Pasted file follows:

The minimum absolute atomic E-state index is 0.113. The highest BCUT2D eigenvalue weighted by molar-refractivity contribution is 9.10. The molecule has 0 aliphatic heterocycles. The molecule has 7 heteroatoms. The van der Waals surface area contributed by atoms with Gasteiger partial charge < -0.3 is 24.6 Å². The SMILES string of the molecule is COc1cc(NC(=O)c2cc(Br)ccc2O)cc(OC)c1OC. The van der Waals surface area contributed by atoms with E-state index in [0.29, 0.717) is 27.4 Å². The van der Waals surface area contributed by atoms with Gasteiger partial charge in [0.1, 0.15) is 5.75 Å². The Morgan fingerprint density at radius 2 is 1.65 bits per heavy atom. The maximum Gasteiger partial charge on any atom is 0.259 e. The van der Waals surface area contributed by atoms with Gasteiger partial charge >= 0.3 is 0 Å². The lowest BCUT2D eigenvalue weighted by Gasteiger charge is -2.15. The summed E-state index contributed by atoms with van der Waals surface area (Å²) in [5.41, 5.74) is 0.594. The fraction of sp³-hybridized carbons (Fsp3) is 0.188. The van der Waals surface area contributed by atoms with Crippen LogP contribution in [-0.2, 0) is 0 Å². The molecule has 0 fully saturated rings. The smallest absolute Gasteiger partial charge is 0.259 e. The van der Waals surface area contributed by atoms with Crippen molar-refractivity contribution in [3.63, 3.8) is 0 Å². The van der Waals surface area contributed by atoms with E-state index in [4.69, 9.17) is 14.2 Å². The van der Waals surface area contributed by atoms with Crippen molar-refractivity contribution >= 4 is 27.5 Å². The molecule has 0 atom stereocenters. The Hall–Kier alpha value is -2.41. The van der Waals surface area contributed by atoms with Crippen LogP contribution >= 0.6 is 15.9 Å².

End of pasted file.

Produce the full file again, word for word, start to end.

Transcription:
The minimum absolute atomic E-state index is 0.113. The highest BCUT2D eigenvalue weighted by molar-refractivity contribution is 9.10. The molecule has 0 aliphatic heterocycles. The molecule has 7 heteroatoms. The van der Waals surface area contributed by atoms with Gasteiger partial charge < -0.3 is 24.6 Å². The SMILES string of the molecule is COc1cc(NC(=O)c2cc(Br)ccc2O)cc(OC)c1OC. The van der Waals surface area contributed by atoms with E-state index in [0.29, 0.717) is 27.4 Å². The van der Waals surface area contributed by atoms with Gasteiger partial charge in [0.1, 0.15) is 5.75 Å². The Morgan fingerprint density at radius 2 is 1.65 bits per heavy atom. The maximum Gasteiger partial charge on any atom is 0.259 e. The van der Waals surface area contributed by atoms with Gasteiger partial charge >= 0.3 is 0 Å². The lowest BCUT2D eigenvalue weighted by Gasteiger charge is -2.15. The summed E-state index contributed by atoms with van der Waals surface area (Å²) in [5.41, 5.74) is 0.594. The fraction of sp³-hybridized carbons (Fsp3) is 0.188. The van der Waals surface area contributed by atoms with Crippen LogP contribution in [-0.2, 0) is 0 Å². The molecule has 0 fully saturated rings. The smallest absolute Gasteiger partial charge is 0.259 e. The van der Waals surface area contributed by atoms with Crippen molar-refractivity contribution in [3.63, 3.8) is 0 Å². The van der Waals surface area contributed by atoms with E-state index in [4.69, 9.17) is 14.2 Å². The van der Waals surface area contributed by atoms with Crippen molar-refractivity contribution >= 4 is 27.5 Å². The molecule has 0 atom stereocenters. The Hall–Kier alpha value is -2.41. The van der Waals surface area contributed by atoms with Crippen LogP contribution >= 0.6 is 15.9 Å².